1. A region of space which is bounded in all directions is called a volume.
The common part of two contiguous regions of space is called a surface. A
sheet of paper can give us an approximate idea of a surface. Indeed, it bounds
two regions of space, the ones situated on the two sides of the sheet. But more
rigorously, such a sheet is not a surface, because these two regions are separated by
an intermediate region — the thickness of the paper. We can arrive at the notion
of a surface by considering a sheet of paper whose thickness decreases indeﬁnitely.
The common part of two contiguous portions of a surface is called a line. This
deﬁnition is equivalent to the following: a line is the intersection of two surfaces.
The lines which we draw give us an idea of geometric lines; the idea is approx-
imate because, no matter how thin, they always have some width, which geometric
lines do not have.
Finally, the common part of two contiguous portions of a line, or the intersection
of two lines which meet, is called a point. A point has no dimension.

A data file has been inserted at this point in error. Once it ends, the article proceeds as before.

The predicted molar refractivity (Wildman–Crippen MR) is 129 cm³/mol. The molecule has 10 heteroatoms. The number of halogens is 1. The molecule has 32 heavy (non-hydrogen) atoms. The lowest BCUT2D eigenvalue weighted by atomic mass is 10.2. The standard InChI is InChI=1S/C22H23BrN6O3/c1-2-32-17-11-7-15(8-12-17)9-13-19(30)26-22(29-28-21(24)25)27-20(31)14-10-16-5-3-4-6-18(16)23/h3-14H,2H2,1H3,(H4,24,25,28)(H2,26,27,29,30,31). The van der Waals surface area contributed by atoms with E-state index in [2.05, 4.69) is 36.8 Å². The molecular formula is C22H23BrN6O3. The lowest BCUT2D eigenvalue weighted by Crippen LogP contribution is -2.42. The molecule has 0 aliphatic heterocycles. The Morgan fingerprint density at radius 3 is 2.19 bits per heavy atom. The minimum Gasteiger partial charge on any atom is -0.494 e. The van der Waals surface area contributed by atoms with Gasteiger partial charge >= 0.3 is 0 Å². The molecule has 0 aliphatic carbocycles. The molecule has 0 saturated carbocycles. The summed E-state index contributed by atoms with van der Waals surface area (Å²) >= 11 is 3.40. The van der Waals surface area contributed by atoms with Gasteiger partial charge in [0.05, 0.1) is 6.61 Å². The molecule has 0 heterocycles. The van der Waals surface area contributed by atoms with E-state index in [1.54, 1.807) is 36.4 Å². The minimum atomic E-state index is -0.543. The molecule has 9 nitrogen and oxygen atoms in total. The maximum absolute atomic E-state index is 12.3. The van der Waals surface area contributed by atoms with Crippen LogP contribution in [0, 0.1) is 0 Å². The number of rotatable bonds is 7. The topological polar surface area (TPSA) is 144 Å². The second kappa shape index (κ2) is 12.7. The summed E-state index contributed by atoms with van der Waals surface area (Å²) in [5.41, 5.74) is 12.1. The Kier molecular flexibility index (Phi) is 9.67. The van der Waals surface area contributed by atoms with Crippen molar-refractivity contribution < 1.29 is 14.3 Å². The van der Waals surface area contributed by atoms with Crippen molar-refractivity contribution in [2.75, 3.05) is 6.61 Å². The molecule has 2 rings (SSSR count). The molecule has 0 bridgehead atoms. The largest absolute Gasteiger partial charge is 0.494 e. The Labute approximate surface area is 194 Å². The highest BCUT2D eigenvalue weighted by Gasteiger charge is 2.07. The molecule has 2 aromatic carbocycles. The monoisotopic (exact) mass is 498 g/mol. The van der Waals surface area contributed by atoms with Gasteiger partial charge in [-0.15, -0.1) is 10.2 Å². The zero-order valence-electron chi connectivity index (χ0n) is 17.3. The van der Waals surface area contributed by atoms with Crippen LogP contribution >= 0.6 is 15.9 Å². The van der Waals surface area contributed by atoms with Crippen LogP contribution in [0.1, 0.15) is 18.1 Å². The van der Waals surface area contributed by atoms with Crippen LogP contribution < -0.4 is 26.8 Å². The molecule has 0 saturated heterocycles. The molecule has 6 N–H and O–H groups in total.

Any collection of points, lines, surfaces, and volumes is called a ﬁgure.
1b. Geometric loci. Every line contains inﬁnitely many points. It can be
viewed as being generated by a point which moves along it. This is what happens
when we trace a line on paper with the point of a pencil or pen (these points are
similar to geometric points when they are suﬃciently ﬁne).
In the same way, a surface can be generated by a moving line.
Definition. If a point can occupy inﬁnitely many positions (generally, a line
or a surface), we call the ﬁgure formed by the set of these positions the geometric
locus of the point.
In the same way, we can view a surface as the geometric locus of a moving line.
2. Geometry is the study of the properties of ﬁgures and of the relations
The results of this study are formulated in statements which are called propo-
A proposition consists of two parts: the ﬁrst, called the hypothesis, indicates
the conditions which we impose on ourselves; the other, the conclusion, expresses
a fact which, under these conditions, must necessarily be true.
Thus, in the proposition: Two quantities A, B equal to a third C are themselves
equal, the hypothesis is The quantities A, B are both equal to C; the conclusion is
These two quantities A, B are equal.
Among propositions, there are some which we consider obvious without proof.
These are called axioms. One of these is the proposition just considered: “Two
quantities equal to a third are themselves equal.” All other propositions are called